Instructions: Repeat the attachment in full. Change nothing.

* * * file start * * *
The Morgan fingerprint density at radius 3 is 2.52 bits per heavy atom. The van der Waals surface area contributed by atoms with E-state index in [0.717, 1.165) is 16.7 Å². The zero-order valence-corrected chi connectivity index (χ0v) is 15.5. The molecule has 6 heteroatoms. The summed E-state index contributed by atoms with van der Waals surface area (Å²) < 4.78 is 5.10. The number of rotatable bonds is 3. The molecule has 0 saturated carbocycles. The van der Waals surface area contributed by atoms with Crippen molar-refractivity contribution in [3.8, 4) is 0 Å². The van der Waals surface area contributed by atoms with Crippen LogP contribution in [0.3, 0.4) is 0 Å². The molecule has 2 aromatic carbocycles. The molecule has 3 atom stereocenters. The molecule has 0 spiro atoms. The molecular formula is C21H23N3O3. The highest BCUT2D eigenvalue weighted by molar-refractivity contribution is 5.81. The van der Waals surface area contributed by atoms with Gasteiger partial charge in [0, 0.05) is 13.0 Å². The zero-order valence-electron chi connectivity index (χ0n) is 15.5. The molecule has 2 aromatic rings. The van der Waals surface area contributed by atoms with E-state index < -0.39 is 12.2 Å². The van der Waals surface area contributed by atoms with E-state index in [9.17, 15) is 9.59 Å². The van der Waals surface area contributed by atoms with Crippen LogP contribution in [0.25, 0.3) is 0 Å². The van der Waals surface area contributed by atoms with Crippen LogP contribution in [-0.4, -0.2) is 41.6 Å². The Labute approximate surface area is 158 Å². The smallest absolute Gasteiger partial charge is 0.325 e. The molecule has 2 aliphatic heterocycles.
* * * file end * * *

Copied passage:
The Morgan fingerprint density at radius 3 is 2.52 bits per heavy atom. The van der Waals surface area contributed by atoms with E-state index in [0.717, 1.165) is 16.7 Å². The zero-order valence-corrected chi connectivity index (χ0v) is 15.5. The molecule has 6 heteroatoms. The summed E-state index contributed by atoms with van der Waals surface area (Å²) < 4.78 is 5.10. The number of rotatable bonds is 3. The molecule has 0 saturated carbocycles. The van der Waals surface area contributed by atoms with Crippen molar-refractivity contribution in [3.8, 4) is 0 Å². The van der Waals surface area contributed by atoms with Crippen LogP contribution in [0.3, 0.4) is 0 Å². The molecule has 2 aromatic carbocycles. The molecule has 3 atom stereocenters. The molecule has 0 spiro atoms. The molecular formula is C21H23N3O3. The highest BCUT2D eigenvalue weighted by molar-refractivity contribution is 5.81. The van der Waals surface area contributed by atoms with Gasteiger partial charge in [0, 0.05) is 13.0 Å². The zero-order valence-electron chi connectivity index (χ0n) is 15.5. The molecule has 2 aromatic rings. The van der Waals surface area contributed by atoms with E-state index < -0.39 is 12.2 Å². The van der Waals surface area contributed by atoms with E-state index in [9.17, 15) is 9.59 Å². The van der Waals surface area contributed by atoms with Crippen LogP contribution in [0.25, 0.3) is 0 Å². The van der Waals surface area contributed by atoms with Crippen LogP contribution in [-0.4, -0.2) is 41.6 Å². The Labute approximate surface area is 158 Å². The smallest absolute Gasteiger partial charge is 0.325 e. The molecule has 2 aliphatic heterocycles.